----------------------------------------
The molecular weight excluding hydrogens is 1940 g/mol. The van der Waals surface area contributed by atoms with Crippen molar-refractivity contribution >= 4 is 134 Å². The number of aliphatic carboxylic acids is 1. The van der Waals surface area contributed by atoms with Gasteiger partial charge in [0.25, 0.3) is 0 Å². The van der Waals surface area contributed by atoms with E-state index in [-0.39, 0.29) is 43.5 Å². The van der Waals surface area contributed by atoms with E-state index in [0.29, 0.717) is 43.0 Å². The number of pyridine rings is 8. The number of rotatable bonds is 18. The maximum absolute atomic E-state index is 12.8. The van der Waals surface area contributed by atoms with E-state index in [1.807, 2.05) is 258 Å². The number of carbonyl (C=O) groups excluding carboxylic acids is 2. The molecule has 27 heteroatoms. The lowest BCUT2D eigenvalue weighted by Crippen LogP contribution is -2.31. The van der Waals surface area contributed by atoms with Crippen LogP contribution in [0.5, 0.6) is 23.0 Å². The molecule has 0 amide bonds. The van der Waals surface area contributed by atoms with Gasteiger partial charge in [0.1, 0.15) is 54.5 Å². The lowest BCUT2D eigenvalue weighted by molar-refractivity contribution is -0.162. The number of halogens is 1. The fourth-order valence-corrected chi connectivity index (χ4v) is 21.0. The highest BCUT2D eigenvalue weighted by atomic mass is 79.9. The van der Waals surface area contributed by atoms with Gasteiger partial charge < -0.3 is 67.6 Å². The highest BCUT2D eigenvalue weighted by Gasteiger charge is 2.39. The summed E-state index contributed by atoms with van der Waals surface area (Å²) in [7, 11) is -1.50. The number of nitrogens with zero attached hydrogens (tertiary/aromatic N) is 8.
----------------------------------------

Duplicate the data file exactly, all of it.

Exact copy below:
The molecular weight excluding hydrogens is 1940 g/mol. The van der Waals surface area contributed by atoms with Crippen molar-refractivity contribution >= 4 is 134 Å². The number of aliphatic carboxylic acids is 1. The van der Waals surface area contributed by atoms with Gasteiger partial charge in [0.25, 0.3) is 0 Å². The van der Waals surface area contributed by atoms with E-state index in [-0.39, 0.29) is 43.5 Å². The van der Waals surface area contributed by atoms with E-state index in [0.29, 0.717) is 43.0 Å². The number of pyridine rings is 8. The number of rotatable bonds is 18. The maximum absolute atomic E-state index is 12.8. The van der Waals surface area contributed by atoms with E-state index in [1.807, 2.05) is 258 Å². The number of carbonyl (C=O) groups excluding carboxylic acids is 2. The molecule has 27 heteroatoms. The lowest BCUT2D eigenvalue weighted by Crippen LogP contribution is -2.31. The van der Waals surface area contributed by atoms with Crippen LogP contribution in [0.5, 0.6) is 23.0 Å². The molecule has 0 amide bonds. The van der Waals surface area contributed by atoms with Gasteiger partial charge in [0.1, 0.15) is 54.5 Å². The lowest BCUT2D eigenvalue weighted by molar-refractivity contribution is -0.162. The number of halogens is 1. The fourth-order valence-corrected chi connectivity index (χ4v) is 21.0. The highest BCUT2D eigenvalue weighted by atomic mass is 79.9. The van der Waals surface area contributed by atoms with Gasteiger partial charge < -0.3 is 67.6 Å². The highest BCUT2D eigenvalue weighted by Gasteiger charge is 2.39. The summed E-state index contributed by atoms with van der Waals surface area (Å²) in [7, 11) is -1.50. The number of nitrogens with zero attached hydrogens (tertiary/aromatic N) is 8.